London - New Zealand coach Steve Hansen praised the renewed "work ethic" and "vision" shown by England under Eddie Jones after they equalled the All Blacks' record of 18 consecutive Test wins by a major rugby union nation.
England drew level with the world champions' mark in style, thrashing oldest rivals Scotland 61-21 at Twickenham on Saturday, with Jonathan Joseph's hat-trick among their seven tries.
Victory saw England win their second straight Six Nations title under Australian coach Jones, who has revitalised the team since taking over following their first-round exit on home soil at the 2015 World Cup.
Jones's men now head to Dublin to face Ireland in the final match of the 2017 Six Nations next weekend knowing a win would see them become the first England side since 1992-93 to win back-to-back Grand Slams.
A win at Lansdowne Road would also see England surpass New Zealand's 18-match winning streak, which started in August 2015 and included Hansen's team lifting the World Cup before Ireland, achieving their first-ever victory over the All Blacks, stopped the run with a dramatic 40-29 success in Chicago in November.
Many have questioned the exact worth of England's achievement given they have not played New Zealand, the world's number one ranked side, in their winning sequence and are not due to face the All Blacks again until 2018 at the earliest.
But a sporting Hansen told BBC Radio Five on Sunday: "I'd like to congratulate England on equalling the record.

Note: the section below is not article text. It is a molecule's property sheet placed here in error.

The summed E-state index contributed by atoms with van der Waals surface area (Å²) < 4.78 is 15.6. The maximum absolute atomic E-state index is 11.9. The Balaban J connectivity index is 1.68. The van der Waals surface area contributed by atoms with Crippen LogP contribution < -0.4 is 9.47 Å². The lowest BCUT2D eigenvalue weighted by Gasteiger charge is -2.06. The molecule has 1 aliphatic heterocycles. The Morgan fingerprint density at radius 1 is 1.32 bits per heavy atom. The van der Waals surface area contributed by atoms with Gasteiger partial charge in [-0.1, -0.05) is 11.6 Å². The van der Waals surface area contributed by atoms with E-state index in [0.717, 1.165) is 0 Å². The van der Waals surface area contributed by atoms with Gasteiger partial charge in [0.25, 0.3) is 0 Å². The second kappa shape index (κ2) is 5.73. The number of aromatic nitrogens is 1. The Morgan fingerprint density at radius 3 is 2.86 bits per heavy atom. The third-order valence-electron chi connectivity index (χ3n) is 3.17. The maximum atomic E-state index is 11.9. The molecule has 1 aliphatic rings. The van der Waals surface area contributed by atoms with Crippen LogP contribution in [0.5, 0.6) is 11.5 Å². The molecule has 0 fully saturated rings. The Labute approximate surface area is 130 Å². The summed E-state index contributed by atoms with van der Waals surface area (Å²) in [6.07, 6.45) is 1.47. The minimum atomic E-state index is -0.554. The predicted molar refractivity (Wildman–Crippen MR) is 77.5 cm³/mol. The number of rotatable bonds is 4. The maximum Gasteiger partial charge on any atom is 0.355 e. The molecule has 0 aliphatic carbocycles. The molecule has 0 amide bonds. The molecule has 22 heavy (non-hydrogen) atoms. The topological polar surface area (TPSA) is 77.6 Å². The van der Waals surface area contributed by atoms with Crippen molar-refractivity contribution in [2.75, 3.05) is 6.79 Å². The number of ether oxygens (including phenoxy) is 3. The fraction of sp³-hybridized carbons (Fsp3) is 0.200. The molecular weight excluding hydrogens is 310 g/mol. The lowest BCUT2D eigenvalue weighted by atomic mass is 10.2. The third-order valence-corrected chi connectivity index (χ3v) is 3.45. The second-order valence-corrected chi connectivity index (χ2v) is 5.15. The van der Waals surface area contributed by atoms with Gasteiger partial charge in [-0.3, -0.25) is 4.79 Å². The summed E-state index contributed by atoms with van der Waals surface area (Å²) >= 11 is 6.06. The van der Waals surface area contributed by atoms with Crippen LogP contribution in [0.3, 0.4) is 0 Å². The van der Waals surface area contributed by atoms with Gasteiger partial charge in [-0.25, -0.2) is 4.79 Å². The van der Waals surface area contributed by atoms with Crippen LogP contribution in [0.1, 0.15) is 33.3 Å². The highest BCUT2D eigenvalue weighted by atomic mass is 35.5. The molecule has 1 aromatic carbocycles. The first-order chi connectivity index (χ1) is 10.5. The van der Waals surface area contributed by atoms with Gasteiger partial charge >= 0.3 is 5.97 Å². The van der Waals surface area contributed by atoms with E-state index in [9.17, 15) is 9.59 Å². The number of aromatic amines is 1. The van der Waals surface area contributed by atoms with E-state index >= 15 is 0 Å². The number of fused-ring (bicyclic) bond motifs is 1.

"It's great for rugby because we want competition and games that people want to watch and get excited by.
"Eddie has come in and installed a want and a desire that probably hasn't been there before.
"We've always felt England have had plenty of talent but not always been willing to work hard. But they seem to be doing that now under Eddie, and it's no surprise that they're putting a run together that's pretty impressive.
"Sometimes you get talented players, but they don't have that work ethic.
"It's not the players' fault, but then someone comes in their lives, a parent, a teacher or in this case Eddie as a coach, who instils a work ethic and creates a vision that excites them and people change their habits."
Jones's oft-stated ultimate goal with England is to win the 2019 World Cup in Japan and dethrone New Zealand.
England and New Zealand last met in 2014, when the All Blacks won 24-21 at Twickenham, and Hansen was eagerly anticipating their next encounter.
Asked who would win, Hansen replied: "Being the All Blacks coach, I would like to think we would.
"But Eddie being the England coach, he would like to think he would.
"When the time comes it's going to be a cracker. It's something rugby people will want to see and, hopefully, the game lives up to all the hype when it eventually happens because there will be plenty."
But the more immediate challenge for New Zealand is a three-Test series at home to the British and Irish Lions in June and July.
The Lions have won just the one series in New Zealand, back in 1971, and their last campaign against the All Blacks, in 2005, ended in a 3-0 series defeat after a trio of convincing defeats.
But former Wales coach Hansen expected far sterner opposition this year.
"The Six Nations has been a great tournament," he said.
"We've seen the depth of player quality and they will come with probably one of the best Lions teams ever selected.
"People here are very excited about the fact they're coming as we don't get many touring teams in world rugby any more."